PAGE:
Oregon on counting their blessings
Gonzaga on rising to the moment
South Carolina on their confidence and underdog status
Downtown Phoenix gets ready for NCAA Final Four
North Carolina headed to Final Four with win over Kentucky
South Carolina makes history with Final Four berth
Oregon advances to first Final Four since 1939 with win over Kansas
Gonzaga advances to program’s first Final Four
Piece by piece, the court for the NCAA Final Four tournament is put together in Glendale
Paola Boivin recaps Arizona’s loss to Xavier
Shot Clock: Arizona knocked out; Raiders moving to Vegas?
Kansas and Oregon set up intriguing Elite 8 matchup
UCLA’s Steve Alford talks about playing Kentucky
No. 11 Xavier upsets No. 2 Arizona to head to Elite Eight
A closer look at Sean Miller’s salary and bonuses
March Madness: Craziest faces of the NCAA tournament
Scoreboard installed at University of Phoenix Stadium for Final Four
Media circus: A guide to March Madness
The Final Four isn’t must-see television in Poland, but it was a decade or so ago to Przemek Karnowski, who was in his early teens at the time.
Karnowski, around 14 at the time, shut the lights off in his room and watched the games on his computer in the wee hours of the morning.
“I was just hoping my parents were asleep,” he said.
This year, more than a handful of Poles likely will stay up to watch the broadcast of at least one of the two semifinal games. The 7-foot-1 Karnowski, who also plays for the Polish National team, is the starting center for Gonzaga, which plays South Carolina on Saturday in the NCAA Tournament’s Final Four at University of Phoenix Stadium.
Karnowski said he’s heard the games will be televised back home.
“The TV station and our Polish National team and some other people came to the conclusion that it would be very beneficial to show it,” Karnowski said on Thursday. “I’m just happy people will be able to see it. It actually will be at midnight so it won’t be super, super late.”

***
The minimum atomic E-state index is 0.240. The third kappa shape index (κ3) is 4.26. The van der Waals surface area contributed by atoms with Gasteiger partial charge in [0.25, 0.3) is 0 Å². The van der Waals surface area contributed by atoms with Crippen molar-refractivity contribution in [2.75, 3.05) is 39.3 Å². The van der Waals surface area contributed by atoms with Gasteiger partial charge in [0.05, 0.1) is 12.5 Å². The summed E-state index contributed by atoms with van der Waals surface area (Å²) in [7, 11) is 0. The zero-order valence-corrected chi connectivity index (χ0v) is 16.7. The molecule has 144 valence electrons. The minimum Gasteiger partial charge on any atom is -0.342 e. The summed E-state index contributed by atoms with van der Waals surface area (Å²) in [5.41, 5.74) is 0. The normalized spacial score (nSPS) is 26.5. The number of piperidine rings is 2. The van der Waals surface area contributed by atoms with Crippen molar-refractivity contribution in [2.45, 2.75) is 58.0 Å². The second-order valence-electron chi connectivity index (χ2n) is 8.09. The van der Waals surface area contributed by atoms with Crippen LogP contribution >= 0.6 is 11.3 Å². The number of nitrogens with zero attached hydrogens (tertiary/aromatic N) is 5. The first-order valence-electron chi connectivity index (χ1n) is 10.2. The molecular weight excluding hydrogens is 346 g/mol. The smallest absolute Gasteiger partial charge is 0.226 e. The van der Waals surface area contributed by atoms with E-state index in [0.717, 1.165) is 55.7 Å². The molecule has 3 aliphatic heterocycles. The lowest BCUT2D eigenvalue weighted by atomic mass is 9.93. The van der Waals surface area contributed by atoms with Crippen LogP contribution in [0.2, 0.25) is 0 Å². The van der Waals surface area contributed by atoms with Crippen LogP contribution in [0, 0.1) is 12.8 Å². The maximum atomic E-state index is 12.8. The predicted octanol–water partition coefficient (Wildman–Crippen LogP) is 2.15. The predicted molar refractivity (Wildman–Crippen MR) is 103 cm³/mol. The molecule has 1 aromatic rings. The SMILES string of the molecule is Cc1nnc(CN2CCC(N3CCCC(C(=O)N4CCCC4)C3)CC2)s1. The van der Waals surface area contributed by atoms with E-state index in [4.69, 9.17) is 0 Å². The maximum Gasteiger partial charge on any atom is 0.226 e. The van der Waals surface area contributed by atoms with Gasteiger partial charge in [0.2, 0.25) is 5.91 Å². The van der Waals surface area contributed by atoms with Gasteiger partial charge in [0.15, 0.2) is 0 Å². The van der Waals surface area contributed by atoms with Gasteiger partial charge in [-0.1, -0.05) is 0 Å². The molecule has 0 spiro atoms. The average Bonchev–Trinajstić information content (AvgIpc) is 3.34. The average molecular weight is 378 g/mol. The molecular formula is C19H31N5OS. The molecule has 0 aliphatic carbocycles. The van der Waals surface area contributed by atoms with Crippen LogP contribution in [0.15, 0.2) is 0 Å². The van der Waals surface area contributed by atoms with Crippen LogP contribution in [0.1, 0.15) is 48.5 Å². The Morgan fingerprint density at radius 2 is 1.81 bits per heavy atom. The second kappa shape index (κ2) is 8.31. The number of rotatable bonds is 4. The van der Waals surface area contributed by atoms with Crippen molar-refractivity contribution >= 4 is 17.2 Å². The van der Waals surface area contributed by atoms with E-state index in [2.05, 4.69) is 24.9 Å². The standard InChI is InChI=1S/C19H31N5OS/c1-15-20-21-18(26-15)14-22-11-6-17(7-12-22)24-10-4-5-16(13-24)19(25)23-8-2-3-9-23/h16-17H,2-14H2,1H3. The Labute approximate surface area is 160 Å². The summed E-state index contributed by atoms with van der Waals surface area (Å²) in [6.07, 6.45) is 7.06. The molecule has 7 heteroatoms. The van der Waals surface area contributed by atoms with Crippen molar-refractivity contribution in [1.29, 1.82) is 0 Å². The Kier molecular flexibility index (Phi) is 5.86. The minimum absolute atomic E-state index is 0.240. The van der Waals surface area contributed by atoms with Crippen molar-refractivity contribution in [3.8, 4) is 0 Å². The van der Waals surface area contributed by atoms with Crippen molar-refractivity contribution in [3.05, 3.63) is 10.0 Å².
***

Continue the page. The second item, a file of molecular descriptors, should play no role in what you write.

For Karnowski, this Final Four is the culmination of a long, unusual and, at times, painful career.
Growing up in Torun, Poland, Karnowski had never heard of Gonzaga until it started recruiting him, so he didn’t know what, or where, the school was.
“When I first looked for Gonzaga, I thought it was a city and I thought it was in Washington, D.C.,” he said. “So I bought a big, big map of the United States to see where all the universities were that were recruiting me.”
He looked for 20 minutes for Gonzaga in and around Washington, D.C., before he and his parents turned to the Internet.
“We found out Gonzaga is not a city,” Karnowski said, smiling. “It’s actually Spokane and it’s actually not D.C., it’s Washington on the west side. We didn’t have a hard time finding any other schools.”
As he found out more about Gonzaga, Karnowski was intrigued. Under coach Mark Few, the Bulldogs had built a reputation for recruiting internationally and developing players.
So Karnowski signed and arrived in Spokane in 2012. As a freshman, Karnowski played behind Kelly Olynyk, now with the Celtics, and then started the next two seasons.
His basketball career, however, nearly ended last season because of a debilitating back problem. Karnowski had trouble even getting out of bed, much less running down a court, and he played in only five games.
He underwent surgery, developed an infection and lost nearly 60 pounds.
“There was a very high probability that he was not going to play basketball again,” Few said on Thursday. “I mean, he couldn’t even get in or out of a car, or really walk.
“And then I was really worried about depression and things like that. Emotionally, he wasn’t in a great place. Going from those dark days to right now, it literally is miraculous and I’m not using the term lightly.”
Karnowski was granted a medical redshirt season by the NCAA. He was cleared medically to play last October and is averaging 12 points a game for the Bulldogs, who are 36-1 and the No. 1 seed in the West Region.
Making it as a player to the Final Four “is a great feeling,” he said. “The atmosphere of the entire event is awesome, how (many) people want to come here and watch it, and at the same time, watch it in front of their TVs at home.”
Even in Poland.